HMRC are again starting to focus their attention on IR35, so watch out Contractors! Over the last 20 years there has been a significant increase in the number of freelance contractors. Depending on the sector different terminology is used. The writer himself spent a significant period of his career working as an ‘interim’ Accountant. In other sectors a more common term is a ‘freelancer’, or even just a mere ‘contractor’. There are some business sectors where this type of service has become the norm, such as the IT sector and in many areas of the media. In fact it has also become popular in the public sector and quasi-government organisations, such as the BBC. I will say no more, but you can have your own views!
Regardless of the description these are people that generally provide a service through an intermediary to the final client. The intermediary is normally an employment agency and the provider of the service invoices for their services through a limited company, or otherwise known as a personal service company. The benefit for the service provider is that they can optimise their personal tax situation by reducing the amount of income that is taxed and charged to national insurance (NIC) through the PAYE system. It also allows greater offsetting of business expenses than allowed for normal employees and perhaps the greater benefit is being able to take profits from the limited company as dividends.
Back in 1998 Chancellor Gordon Brown attempted to plug the hole in the tax system. Thus, the first solution set out in the 1999 Budget press release number IR35, was to make the client (final customer of the contractor), shoulder the burden of the new tax regime. If the worker who provided services through an intermediary, operated under the control of the client (like an employee), the client would have to apply PAYE and NIC to amounts invoiced by the intermediary.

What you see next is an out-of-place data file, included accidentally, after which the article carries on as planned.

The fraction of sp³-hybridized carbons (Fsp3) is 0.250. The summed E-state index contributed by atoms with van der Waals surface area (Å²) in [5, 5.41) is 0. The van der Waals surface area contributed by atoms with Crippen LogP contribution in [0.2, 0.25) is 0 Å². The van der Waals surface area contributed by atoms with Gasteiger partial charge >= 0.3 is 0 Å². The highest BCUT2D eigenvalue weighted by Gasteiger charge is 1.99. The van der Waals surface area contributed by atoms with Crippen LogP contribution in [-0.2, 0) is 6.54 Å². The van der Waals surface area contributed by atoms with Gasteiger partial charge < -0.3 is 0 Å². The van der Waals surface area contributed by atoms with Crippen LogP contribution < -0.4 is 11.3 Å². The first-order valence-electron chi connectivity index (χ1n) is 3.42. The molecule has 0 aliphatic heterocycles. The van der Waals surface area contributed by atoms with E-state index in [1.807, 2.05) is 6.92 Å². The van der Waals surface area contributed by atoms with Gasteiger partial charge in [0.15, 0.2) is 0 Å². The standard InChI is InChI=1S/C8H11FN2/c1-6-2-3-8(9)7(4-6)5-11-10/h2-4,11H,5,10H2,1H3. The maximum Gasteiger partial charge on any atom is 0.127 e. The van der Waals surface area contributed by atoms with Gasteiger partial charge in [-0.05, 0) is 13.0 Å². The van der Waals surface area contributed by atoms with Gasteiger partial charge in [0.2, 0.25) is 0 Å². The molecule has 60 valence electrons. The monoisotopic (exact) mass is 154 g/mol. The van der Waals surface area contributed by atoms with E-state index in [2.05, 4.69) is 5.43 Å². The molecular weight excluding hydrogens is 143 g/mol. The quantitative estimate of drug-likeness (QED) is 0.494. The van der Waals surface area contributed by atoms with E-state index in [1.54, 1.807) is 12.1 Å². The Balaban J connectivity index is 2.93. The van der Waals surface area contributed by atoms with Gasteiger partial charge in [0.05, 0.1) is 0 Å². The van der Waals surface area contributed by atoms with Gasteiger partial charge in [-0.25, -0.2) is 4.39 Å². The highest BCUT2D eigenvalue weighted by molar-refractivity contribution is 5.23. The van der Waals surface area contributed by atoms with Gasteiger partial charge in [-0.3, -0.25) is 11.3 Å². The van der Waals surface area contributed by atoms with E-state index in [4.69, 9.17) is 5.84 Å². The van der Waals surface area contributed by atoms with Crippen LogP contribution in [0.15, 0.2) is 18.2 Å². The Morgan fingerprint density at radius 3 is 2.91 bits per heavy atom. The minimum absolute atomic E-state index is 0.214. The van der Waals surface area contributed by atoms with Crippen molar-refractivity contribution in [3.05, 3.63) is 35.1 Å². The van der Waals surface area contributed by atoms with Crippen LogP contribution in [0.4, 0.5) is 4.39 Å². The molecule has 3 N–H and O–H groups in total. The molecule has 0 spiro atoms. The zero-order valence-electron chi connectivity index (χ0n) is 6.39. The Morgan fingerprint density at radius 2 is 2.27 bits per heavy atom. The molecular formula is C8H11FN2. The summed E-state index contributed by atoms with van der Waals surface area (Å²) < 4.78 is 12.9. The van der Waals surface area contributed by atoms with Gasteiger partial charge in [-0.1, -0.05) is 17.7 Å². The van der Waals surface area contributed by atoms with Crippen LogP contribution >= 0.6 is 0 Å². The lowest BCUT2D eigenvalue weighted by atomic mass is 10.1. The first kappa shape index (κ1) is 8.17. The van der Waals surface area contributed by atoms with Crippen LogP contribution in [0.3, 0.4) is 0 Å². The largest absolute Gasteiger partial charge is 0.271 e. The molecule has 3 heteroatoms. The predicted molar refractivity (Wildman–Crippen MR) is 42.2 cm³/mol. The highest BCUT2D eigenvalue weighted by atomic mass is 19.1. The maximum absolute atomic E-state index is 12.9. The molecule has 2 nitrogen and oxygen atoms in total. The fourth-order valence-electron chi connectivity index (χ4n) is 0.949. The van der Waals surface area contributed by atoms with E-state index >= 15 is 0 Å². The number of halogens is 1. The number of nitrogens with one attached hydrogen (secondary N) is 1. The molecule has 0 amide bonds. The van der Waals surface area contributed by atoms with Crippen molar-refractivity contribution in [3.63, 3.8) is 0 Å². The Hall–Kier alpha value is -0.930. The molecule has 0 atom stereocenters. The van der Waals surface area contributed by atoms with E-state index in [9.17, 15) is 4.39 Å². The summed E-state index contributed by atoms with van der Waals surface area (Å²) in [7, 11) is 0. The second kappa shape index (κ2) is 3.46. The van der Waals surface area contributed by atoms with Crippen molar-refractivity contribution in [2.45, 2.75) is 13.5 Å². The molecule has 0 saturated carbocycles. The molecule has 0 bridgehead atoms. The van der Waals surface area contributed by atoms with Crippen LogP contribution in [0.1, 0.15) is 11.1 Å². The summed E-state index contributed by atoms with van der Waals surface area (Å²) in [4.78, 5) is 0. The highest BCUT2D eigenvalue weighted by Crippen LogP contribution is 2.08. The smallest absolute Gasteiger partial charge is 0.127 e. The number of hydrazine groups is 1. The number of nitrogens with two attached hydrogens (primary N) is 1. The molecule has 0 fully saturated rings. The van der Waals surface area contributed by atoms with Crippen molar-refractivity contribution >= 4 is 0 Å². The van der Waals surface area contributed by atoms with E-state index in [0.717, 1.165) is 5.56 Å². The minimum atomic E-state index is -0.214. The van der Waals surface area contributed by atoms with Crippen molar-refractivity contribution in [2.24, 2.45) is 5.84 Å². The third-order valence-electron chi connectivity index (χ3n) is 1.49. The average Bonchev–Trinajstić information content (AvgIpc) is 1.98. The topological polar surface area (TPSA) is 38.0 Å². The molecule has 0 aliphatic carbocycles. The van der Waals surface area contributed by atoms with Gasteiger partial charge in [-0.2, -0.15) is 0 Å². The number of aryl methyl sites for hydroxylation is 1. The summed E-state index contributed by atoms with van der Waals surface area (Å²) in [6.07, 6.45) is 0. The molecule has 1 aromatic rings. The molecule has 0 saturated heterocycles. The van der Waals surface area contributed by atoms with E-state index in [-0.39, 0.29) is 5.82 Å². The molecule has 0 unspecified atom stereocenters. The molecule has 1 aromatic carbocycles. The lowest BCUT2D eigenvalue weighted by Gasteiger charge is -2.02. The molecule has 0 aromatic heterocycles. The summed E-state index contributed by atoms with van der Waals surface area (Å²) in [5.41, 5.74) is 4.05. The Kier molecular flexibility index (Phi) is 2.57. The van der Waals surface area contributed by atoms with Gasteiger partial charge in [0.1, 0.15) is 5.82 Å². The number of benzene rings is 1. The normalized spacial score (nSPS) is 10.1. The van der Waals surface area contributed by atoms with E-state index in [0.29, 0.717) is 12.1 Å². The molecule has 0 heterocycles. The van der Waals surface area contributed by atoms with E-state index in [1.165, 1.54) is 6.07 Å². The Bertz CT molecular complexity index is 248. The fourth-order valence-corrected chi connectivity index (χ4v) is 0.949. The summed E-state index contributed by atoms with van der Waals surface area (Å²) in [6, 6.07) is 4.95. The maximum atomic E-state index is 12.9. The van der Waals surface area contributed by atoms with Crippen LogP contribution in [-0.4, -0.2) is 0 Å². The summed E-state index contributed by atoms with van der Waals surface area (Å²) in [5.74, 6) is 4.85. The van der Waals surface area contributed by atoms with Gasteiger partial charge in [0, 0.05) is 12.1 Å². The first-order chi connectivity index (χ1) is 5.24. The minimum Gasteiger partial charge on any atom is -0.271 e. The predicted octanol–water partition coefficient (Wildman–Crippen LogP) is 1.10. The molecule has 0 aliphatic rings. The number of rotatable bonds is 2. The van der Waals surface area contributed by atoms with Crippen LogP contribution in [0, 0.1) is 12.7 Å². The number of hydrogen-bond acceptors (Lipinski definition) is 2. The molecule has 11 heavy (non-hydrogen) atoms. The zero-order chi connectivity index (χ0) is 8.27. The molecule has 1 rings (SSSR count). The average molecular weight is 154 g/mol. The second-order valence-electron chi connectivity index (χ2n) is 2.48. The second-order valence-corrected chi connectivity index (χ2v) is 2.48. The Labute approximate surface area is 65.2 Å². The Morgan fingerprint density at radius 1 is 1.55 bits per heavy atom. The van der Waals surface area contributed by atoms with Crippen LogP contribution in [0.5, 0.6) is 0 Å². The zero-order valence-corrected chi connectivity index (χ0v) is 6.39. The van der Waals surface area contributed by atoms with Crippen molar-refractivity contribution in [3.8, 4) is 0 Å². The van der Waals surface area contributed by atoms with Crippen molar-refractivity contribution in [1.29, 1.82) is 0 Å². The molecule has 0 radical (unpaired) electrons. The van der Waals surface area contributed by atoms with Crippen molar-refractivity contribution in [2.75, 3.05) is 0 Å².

By September 1999 the proposals had changed significantly, such that the intermediary would be responsible for the compliance with what become known as IR35. Also the control test was replaced with an employed or self-employed test.
HMRC have now issued a consultation paper which takes a similar position to the original IR35 press release. Please refer the consultation paper in issued on 26 May 2016 The current consultation paper suggests the client, or third party agency if there is one, will have to test whether the worker falls within IR35.
A new online IR35 interactive tool will allow the client or agency to perform this test by answering just a few questions. The result from this online tool will be provided in real-time and give the definitive HMRC view on the position.
When the contract falls within IR35, the client, or agency in the chain who is closest to the personal service company, must apply PAYE and NIC to the net amount invoiced (less VAT and 5% expenses). This PAYE will be reported through RTI, using the worker’s NI number.
As stated above there has been a significant growth in personal service contracts in the public sector and these changes will only apply to contracts performed for public sector bodies from April 2017 onwards. The definition of a public sector body is lifted from the Freedom of Information Act 2000.
With regards to the private sector the basic IR35 rules remain unchanged. If a service provder has been caught by IR35 than the service company must distribute 85% of the firm’s income through the PAYE system. But HMRC is still not applying the IR35 rules strictly and many sectors still seem to avoid it. Again I will not comment any further!
To conclude this is still an area of great inconsistency and many personal service companies still avoid the IR35 requirements, even though they often only work for a single customer and have been in the same arrangement for many years. The current focus is on the public sector and the writer knows from his own experience that this is an area often picked up in freedom of information requests, especially in the NHS.
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